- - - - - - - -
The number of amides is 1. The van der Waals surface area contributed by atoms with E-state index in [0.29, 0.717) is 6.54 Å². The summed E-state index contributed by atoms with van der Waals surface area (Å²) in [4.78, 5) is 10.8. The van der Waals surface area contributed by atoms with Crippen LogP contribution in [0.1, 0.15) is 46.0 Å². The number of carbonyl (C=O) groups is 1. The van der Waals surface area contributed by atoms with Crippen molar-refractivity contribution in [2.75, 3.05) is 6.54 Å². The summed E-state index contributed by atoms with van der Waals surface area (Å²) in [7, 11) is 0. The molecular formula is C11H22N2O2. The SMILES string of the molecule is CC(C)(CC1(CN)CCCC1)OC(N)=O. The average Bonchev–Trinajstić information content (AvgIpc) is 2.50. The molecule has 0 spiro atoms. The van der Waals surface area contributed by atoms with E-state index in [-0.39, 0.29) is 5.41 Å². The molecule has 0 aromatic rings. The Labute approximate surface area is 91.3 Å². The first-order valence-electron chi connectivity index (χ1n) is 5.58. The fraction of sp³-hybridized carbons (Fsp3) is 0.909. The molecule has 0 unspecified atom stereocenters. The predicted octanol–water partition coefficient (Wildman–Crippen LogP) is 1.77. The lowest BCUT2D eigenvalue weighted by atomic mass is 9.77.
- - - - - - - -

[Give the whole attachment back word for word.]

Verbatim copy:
The number of amides is 1. The van der Waals surface area contributed by atoms with E-state index in [0.29, 0.717) is 6.54 Å². The summed E-state index contributed by atoms with van der Waals surface area (Å²) in [4.78, 5) is 10.8. The van der Waals surface area contributed by atoms with Crippen LogP contribution in [0.1, 0.15) is 46.0 Å². The number of carbonyl (C=O) groups is 1. The van der Waals surface area contributed by atoms with Crippen molar-refractivity contribution in [2.75, 3.05) is 6.54 Å². The summed E-state index contributed by atoms with van der Waals surface area (Å²) in [7, 11) is 0. The molecular formula is C11H22N2O2. The SMILES string of the molecule is CC(C)(CC1(CN)CCCC1)OC(N)=O. The average Bonchev–Trinajstić information content (AvgIpc) is 2.50. The molecule has 0 spiro atoms. The van der Waals surface area contributed by atoms with E-state index in [-0.39, 0.29) is 5.41 Å². The molecule has 0 aromatic rings. The Labute approximate surface area is 91.3 Å². The first-order valence-electron chi connectivity index (χ1n) is 5.58. The fraction of sp³-hybridized carbons (Fsp3) is 0.909. The molecule has 0 unspecified atom stereocenters. The predicted octanol–water partition coefficient (Wildman–Crippen LogP) is 1.77. The lowest BCUT2D eigenvalue weighted by atomic mass is 9.77.